I support conserving water and could even stomach a surcharge in order to motivate residents to conserve. But I also think that the developers should bear the highest majority of any surcharge. And the money should do something to address the water problem, not buy more school books.

    Raleigh is a great place to live, but my ante is in and I have been playing this hand for 18 years.

  • mvnull Jan 8, 2008

    Unfortunately, you can't just directly compare Cary and Raleigh. How big are the watersheds? How many acres/person are the watersheds? How about permeable vs impermeable?

    Along the same vein, you can't just put up a dam anywhere. If it has the same watershed, then you haven't gained anything. For public health reasons, the federal government has regulations concerning how close together water supplies can be.

    The one thing that can be done immediately to help ease the situation is to control growth. That does, however, tend to get conservatives' panties in a bunch.

  • terriz Jan 8, 2008

    In Cary, we've been on alternate day watering, had rules about rain sensors, and been paying on a tiered system for over 5 years. And we have over a year's worth of water available to us via Lake Jordan as a result. I'm surprised that our local news hasn't reported that story more widely, in comparison to the emergency situations in Raleigh, Durham, etc. If memory serves me, Cary also stopped (or slowed down drastically) the issuance of building permits while we were waiting for a new water plant about 5-6 years ago.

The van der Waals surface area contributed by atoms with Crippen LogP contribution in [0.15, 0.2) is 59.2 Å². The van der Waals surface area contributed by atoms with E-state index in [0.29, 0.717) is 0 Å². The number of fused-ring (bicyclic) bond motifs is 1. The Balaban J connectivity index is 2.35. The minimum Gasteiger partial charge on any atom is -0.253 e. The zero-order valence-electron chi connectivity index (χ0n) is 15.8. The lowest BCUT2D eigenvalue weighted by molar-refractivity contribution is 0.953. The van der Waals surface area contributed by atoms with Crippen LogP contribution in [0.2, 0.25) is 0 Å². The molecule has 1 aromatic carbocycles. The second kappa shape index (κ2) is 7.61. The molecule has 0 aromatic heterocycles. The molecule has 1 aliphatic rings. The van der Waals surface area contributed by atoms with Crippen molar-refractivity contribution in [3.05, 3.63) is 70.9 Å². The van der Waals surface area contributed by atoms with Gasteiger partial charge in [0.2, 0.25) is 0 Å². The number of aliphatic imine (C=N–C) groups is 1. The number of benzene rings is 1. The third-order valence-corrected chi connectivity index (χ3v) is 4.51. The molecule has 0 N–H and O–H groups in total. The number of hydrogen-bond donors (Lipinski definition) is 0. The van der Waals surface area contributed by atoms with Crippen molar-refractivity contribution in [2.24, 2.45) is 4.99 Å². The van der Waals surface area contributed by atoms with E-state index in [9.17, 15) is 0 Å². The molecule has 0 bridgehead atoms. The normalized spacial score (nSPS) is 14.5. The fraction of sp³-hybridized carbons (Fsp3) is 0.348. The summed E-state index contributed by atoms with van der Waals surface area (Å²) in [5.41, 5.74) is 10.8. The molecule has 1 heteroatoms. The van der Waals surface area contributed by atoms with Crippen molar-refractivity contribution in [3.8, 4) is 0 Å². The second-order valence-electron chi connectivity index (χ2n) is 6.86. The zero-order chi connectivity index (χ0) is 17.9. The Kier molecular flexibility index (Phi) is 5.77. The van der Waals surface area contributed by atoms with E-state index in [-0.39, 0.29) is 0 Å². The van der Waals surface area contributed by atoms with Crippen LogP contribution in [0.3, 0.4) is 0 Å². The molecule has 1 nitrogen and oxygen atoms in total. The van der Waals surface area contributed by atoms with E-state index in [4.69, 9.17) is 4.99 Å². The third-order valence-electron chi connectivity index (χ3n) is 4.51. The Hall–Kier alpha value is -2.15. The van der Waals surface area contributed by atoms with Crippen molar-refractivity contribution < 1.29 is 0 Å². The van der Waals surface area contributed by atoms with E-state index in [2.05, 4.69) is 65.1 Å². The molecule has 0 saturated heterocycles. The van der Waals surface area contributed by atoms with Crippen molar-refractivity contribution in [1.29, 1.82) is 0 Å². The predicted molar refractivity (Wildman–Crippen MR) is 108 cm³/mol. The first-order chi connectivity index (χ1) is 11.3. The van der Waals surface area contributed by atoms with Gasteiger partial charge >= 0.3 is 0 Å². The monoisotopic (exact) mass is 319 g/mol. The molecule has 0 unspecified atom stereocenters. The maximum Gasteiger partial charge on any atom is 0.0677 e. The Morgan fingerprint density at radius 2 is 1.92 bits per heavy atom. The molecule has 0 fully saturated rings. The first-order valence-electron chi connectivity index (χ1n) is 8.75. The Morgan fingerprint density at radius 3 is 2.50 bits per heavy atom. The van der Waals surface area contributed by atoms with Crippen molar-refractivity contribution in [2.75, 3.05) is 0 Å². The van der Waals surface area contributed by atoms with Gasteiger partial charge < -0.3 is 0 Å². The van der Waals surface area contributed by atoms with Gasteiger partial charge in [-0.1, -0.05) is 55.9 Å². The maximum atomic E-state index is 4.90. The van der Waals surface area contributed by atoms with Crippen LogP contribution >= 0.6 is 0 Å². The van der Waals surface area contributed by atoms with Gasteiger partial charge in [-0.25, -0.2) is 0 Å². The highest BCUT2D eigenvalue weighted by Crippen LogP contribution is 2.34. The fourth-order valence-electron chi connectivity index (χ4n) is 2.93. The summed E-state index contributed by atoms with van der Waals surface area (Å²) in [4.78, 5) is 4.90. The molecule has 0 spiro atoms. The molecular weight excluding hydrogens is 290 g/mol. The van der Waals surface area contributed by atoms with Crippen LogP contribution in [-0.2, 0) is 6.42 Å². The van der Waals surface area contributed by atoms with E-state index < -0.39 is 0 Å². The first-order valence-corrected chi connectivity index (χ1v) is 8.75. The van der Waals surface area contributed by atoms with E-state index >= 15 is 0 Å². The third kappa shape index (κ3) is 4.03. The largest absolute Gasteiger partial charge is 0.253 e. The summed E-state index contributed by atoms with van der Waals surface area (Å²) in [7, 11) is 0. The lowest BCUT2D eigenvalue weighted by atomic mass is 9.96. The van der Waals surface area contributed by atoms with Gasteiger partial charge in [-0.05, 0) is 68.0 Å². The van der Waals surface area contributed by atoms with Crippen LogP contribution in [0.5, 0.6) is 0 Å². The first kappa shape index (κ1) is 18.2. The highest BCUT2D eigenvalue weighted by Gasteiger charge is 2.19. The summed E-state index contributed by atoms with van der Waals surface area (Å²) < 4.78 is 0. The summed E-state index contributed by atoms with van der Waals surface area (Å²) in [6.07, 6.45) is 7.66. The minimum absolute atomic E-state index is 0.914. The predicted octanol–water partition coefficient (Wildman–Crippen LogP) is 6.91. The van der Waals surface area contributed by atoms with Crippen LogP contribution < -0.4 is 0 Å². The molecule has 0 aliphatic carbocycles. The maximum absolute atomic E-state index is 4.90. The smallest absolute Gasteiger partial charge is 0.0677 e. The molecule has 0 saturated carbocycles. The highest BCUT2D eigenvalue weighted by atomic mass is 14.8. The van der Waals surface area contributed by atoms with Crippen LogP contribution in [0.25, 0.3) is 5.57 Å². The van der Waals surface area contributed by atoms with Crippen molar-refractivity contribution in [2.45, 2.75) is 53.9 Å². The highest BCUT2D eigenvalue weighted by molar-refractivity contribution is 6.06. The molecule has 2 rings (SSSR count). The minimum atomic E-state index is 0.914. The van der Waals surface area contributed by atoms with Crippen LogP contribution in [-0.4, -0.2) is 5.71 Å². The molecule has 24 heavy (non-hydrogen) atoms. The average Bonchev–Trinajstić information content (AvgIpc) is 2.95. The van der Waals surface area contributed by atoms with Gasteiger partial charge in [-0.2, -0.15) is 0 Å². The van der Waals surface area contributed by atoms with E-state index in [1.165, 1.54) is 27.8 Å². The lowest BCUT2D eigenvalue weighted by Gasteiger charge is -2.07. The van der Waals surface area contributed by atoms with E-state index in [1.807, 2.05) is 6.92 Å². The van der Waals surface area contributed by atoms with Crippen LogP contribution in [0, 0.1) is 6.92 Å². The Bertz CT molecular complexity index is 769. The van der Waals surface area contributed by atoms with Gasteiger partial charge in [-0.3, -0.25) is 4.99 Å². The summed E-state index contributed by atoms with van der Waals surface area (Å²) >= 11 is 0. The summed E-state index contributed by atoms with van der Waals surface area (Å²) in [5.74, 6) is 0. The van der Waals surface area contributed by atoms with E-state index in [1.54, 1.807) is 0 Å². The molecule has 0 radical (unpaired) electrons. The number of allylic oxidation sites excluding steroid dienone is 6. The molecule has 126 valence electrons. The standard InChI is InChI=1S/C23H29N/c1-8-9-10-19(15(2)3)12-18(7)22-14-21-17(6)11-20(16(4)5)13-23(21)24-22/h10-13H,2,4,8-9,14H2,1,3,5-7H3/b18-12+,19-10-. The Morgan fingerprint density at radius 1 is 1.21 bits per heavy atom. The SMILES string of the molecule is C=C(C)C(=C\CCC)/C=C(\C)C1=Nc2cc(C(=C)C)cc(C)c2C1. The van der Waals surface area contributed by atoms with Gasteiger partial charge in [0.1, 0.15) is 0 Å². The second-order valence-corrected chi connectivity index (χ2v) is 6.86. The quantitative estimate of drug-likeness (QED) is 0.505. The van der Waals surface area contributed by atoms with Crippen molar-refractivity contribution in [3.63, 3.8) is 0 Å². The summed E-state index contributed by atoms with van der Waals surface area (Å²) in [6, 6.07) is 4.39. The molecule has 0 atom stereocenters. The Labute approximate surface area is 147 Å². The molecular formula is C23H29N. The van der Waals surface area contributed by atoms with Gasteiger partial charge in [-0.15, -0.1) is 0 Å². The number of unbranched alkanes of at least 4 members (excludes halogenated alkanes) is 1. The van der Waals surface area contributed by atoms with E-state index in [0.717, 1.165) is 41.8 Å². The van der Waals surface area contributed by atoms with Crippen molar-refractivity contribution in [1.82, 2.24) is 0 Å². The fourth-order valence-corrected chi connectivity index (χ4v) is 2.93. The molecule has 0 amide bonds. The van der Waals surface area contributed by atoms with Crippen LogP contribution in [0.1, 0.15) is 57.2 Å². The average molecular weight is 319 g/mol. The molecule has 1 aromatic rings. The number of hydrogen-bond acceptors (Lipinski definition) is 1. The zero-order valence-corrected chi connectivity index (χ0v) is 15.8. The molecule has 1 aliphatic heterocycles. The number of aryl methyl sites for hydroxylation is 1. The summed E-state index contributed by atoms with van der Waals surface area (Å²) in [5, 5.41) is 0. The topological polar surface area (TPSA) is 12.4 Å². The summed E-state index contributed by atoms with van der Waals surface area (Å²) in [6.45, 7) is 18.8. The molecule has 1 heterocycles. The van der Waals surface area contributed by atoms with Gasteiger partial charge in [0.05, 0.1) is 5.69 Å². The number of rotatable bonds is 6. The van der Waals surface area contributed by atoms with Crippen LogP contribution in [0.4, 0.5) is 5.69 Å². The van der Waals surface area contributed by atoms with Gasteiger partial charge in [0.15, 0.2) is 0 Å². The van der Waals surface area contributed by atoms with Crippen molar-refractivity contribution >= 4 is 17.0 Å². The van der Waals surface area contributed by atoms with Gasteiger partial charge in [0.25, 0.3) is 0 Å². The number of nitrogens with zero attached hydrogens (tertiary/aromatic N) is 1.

This is one time I'm glad to be living in Cary and not ashamed to admit it!

  • terriz Jan 8, 2008

    A number of people have questioned the 25 gal/day limit. In the Town of Cary water conservation pamphlet, they cite amounts of ~70 gal/day per person before conservation and ~45 gal/day after (http://www.townofcary.net/depts/pwdept/
    I don't know if these are typical numbers but I can say that without outdoor watering, our family of four averages less than 45 gal/day per person -- but nowhere near 25 gal/day. That seems to be a pretty restrictive goal.

  • tarheelpatriot Jan 8, 2008

    At restuarants you may have to request water but waitresses routinely bring extra sodas nobody asked for or wanted. Last Sunday we left the table with 6 full sodas going to waste.
    That soda is made from some water supply but I'm not smart enough to know who's. Fountain drinks uses who's water??
    to know

  • ncsulilwolf Jan 8, 2008

    Here are the two problems I have with the proposal, as reported here.

    "It could be repealed when drought conditions end, he said." --> It could be? Or - it probably won't be.

    "the city's software system can't accommodate that type of billing. The city is looking to upgrade its billing system in a couple of years to one that would allow tiered rates, he said." --> Why don't we go ahead and take care of business now? It's this lack of planning and proactive planning that has brought us to our current position ANYHOW.

    Just my $0.02 :-)

  • districtcadvocate Jan 7, 2008

    This report is misleading. The proposal is an attempt to incentivize customers to reduce their consumption by 1/3rd. If you do this the 50% increase will be 0.

    I ate this was not made clear I also feel that all of this has to be implemented with the Stage II water restrictions which would stop the water testing of any new subdivision water systems.

    The voters response to this overture needs to show a clarity that the proposal, as reported in this article, fails to do.